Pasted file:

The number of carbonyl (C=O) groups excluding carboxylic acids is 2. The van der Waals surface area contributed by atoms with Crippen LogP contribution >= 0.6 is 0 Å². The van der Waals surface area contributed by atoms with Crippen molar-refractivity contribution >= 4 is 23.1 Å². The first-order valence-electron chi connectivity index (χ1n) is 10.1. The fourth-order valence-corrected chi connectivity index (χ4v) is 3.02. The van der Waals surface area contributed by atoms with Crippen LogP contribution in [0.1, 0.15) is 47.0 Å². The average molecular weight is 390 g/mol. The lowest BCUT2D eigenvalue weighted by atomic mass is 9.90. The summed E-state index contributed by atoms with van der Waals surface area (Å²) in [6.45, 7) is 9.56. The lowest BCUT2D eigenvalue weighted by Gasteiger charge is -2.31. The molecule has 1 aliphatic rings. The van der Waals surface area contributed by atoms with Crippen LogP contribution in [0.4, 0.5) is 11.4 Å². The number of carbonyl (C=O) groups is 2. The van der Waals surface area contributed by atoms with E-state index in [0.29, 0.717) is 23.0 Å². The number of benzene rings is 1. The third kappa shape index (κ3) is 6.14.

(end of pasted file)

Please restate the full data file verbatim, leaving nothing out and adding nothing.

The number of carbonyl (C=O) groups excluding carboxylic acids is 2. The van der Waals surface area contributed by atoms with Crippen LogP contribution >= 0.6 is 0 Å². The van der Waals surface area contributed by atoms with Crippen molar-refractivity contribution >= 4 is 23.1 Å². The first-order valence-electron chi connectivity index (χ1n) is 10.1. The fourth-order valence-corrected chi connectivity index (χ4v) is 3.02. The van der Waals surface area contributed by atoms with Crippen LogP contribution in [0.1, 0.15) is 47.0 Å². The average molecular weight is 390 g/mol. The lowest BCUT2D eigenvalue weighted by atomic mass is 9.90. The summed E-state index contributed by atoms with van der Waals surface area (Å²) in [6.45, 7) is 9.56. The lowest BCUT2D eigenvalue weighted by Gasteiger charge is -2.31. The molecule has 1 aliphatic rings. The van der Waals surface area contributed by atoms with Crippen LogP contribution in [0.4, 0.5) is 11.4 Å². The number of carbonyl (C=O) groups is 2. The van der Waals surface area contributed by atoms with E-state index in [0.29, 0.717) is 23.0 Å². The number of benzene rings is 1. The third kappa shape index (κ3) is 6.14.